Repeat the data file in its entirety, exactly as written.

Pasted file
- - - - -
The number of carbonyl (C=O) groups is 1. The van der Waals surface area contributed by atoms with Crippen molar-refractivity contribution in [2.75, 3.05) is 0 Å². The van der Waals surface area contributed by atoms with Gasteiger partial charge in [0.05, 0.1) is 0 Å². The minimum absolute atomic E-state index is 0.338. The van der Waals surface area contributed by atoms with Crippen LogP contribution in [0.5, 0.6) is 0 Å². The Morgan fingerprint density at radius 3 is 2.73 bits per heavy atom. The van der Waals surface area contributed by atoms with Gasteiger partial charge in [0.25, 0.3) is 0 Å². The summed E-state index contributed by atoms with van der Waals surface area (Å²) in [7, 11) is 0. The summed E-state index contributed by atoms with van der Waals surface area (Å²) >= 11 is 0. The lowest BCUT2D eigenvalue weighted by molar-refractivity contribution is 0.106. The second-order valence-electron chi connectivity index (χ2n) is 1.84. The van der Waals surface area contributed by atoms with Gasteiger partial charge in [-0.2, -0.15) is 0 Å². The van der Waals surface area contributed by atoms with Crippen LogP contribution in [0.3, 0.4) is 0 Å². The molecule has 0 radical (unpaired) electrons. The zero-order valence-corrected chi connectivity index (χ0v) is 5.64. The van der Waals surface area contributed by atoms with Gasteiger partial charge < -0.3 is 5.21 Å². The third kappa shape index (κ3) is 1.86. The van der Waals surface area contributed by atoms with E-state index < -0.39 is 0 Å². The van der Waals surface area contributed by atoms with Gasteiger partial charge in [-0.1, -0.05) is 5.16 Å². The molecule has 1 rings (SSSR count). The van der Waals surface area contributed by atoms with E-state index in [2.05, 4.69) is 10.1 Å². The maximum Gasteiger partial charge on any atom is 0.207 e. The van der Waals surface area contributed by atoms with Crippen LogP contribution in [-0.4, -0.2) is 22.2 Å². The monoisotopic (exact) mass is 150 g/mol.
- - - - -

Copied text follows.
The number of carbonyl (C=O) groups is 1. The van der Waals surface area contributed by atoms with Crippen molar-refractivity contribution in [2.75, 3.05) is 0 Å². The van der Waals surface area contributed by atoms with Gasteiger partial charge in [0.05, 0.1) is 0 Å². The minimum absolute atomic E-state index is 0.338. The van der Waals surface area contributed by atoms with Crippen LogP contribution in [0.5, 0.6) is 0 Å². The Morgan fingerprint density at radius 3 is 2.73 bits per heavy atom. The van der Waals surface area contributed by atoms with Gasteiger partial charge in [0.25, 0.3) is 0 Å². The summed E-state index contributed by atoms with van der Waals surface area (Å²) in [7, 11) is 0. The summed E-state index contributed by atoms with van der Waals surface area (Å²) >= 11 is 0. The lowest BCUT2D eigenvalue weighted by molar-refractivity contribution is 0.106. The second-order valence-electron chi connectivity index (χ2n) is 1.84. The van der Waals surface area contributed by atoms with Gasteiger partial charge in [-0.2, -0.15) is 0 Å². The van der Waals surface area contributed by atoms with Crippen LogP contribution in [0.3, 0.4) is 0 Å². The molecule has 0 radical (unpaired) electrons. The zero-order valence-corrected chi connectivity index (χ0v) is 5.64. The van der Waals surface area contributed by atoms with Gasteiger partial charge < -0.3 is 5.21 Å². The third kappa shape index (κ3) is 1.86. The van der Waals surface area contributed by atoms with E-state index < -0.39 is 0 Å². The van der Waals surface area contributed by atoms with Gasteiger partial charge in [-0.1, -0.05) is 5.16 Å². The molecule has 1 rings (SSSR count). The van der Waals surface area contributed by atoms with E-state index in [2.05, 4.69) is 10.1 Å². The maximum Gasteiger partial charge on any atom is 0.207 e. The van der Waals surface area contributed by atoms with Crippen LogP contribution in [-0.4, -0.2) is 22.2 Å². The monoisotopic (exact) mass is 150 g/mol.